It suddenly hit me one day that all the things I loved about him were things I could love about myself, but had never thought to.
Meeting other feminine gay men has allowed me to become the most fully realized version of myself – a person who wears their femininity with pride, a person who recognizes how strong they are for growing up in a “glass closet,” and a person who is open to new people and new experiences – not just those approved by a homonormative queer society.
Dropping “attraction” as an excuse to push feminine men away forced me to interact with not only new people, but also myself. I was challenged to see myself in people who acted like me, people who had faced many of the same unique challenges I had.
I was forced to think of people as people, instead of as caricatures.
When you do that, you find not only the humanity in others, but also the humanity in yourself.
4. Ignore Mainstream Media
Gay men in the media are still poorly represented, in many ways.
Think about this: How many movies or TV shows have you seen in which the campy, feminine gay man was the object of the main character’s deep love or affection?
Flip that question just a bit by removing campy, and adding in masculine instead of feminine, and you’ve got yourself a common storyline of gay male love.
Don’t internalize the lesser-than feeling.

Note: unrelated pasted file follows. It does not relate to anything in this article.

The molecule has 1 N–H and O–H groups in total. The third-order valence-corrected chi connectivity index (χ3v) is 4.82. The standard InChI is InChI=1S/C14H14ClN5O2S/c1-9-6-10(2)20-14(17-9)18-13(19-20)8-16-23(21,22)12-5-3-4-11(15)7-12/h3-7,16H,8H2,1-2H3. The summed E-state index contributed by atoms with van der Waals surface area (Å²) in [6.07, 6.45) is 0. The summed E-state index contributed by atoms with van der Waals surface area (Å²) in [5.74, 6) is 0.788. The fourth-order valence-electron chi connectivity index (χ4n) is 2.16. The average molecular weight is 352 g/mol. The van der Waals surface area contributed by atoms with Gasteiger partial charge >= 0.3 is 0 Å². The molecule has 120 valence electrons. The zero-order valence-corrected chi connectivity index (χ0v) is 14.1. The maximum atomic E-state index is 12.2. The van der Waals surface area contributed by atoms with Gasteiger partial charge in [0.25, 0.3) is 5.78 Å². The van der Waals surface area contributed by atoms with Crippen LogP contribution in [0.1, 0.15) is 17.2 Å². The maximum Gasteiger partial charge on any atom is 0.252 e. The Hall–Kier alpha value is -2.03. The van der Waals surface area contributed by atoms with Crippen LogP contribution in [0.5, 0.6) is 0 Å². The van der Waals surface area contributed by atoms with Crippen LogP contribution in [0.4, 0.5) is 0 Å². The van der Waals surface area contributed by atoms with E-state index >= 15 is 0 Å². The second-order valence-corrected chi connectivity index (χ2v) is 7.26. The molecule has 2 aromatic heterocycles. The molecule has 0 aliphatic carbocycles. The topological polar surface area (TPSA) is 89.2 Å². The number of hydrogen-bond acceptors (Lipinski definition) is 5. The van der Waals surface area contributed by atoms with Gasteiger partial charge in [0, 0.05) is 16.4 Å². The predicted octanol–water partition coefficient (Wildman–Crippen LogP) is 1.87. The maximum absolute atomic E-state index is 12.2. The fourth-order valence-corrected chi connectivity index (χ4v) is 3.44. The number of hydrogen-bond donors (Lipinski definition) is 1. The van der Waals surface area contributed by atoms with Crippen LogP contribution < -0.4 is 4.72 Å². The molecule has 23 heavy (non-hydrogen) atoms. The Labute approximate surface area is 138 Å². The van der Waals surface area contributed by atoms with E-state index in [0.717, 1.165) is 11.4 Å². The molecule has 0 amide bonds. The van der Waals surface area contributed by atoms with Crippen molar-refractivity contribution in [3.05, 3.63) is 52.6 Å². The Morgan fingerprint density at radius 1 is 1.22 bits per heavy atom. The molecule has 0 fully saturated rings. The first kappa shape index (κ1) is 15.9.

Just count yourself among the countless groups in the world that are poorly represented or underrepresented, and find comfort in that.
If you’re looking for positive queer media, look no further than Steven Universe, the breakout Cartoon Network series that empowers individuals of all identities and gender expressions.
If cartoons aren’t your thing, and you still want more, check out this gay and queer media guide from Mic.
5. Create Stories of Your Own
You don’t have to write these stories down or film them or anything. Sometimes it can be empowering just to imagine heroes that look and act like you doing all the things we see in the movies.
Like imagine Harry Potter, except feminine and gay.
It’s an empowering act on its own just to know that you can be just as much a hero as any white, heterosexual, masculine man.
6. Give Yourself Time – Lots and Lots of Time
I want to speak directly to you, the reader, and tell you that I won’t judge you if you don’t leave this article with a burning passion for feminine gay men hotter than one thousand suns, because that wasn’t the purpose of this story.
I found beauty in my reflection, beauty in the prominent switch in my hips when I walk, and beauty in my high-pitched voice. And let me tell you, it feels absolutely, out of this world amazing.
Learning to love myself allowed me in turn to love other people – especially others who resembled me.
All it took for me to make this change was to open my mind and my heart and to be critical of the world around me.
It’s beyond difficult to step outside of society’s standards for sexuality and gender expression, but it’s also beyond worth it.
You don’t have to be a queen like RuPaul or a princess like me to embrace male femininity. Do you to the fullest and if people can’t get with it, they can get lost.
Jayson Flores is a Contributing Writer for Everyday Feminism and the founder and editor of Gay on a Budget, a punk, emotional, intersectional blog with a little bit of sass. They’re working on their fiction in hopes of becoming the next J.K. Rowling, and their real-world writing in hopes of becoming the next Tavi Gevinson. Jayson can be found on Tumblr, and be contacted at email@example.com or on Twitter @.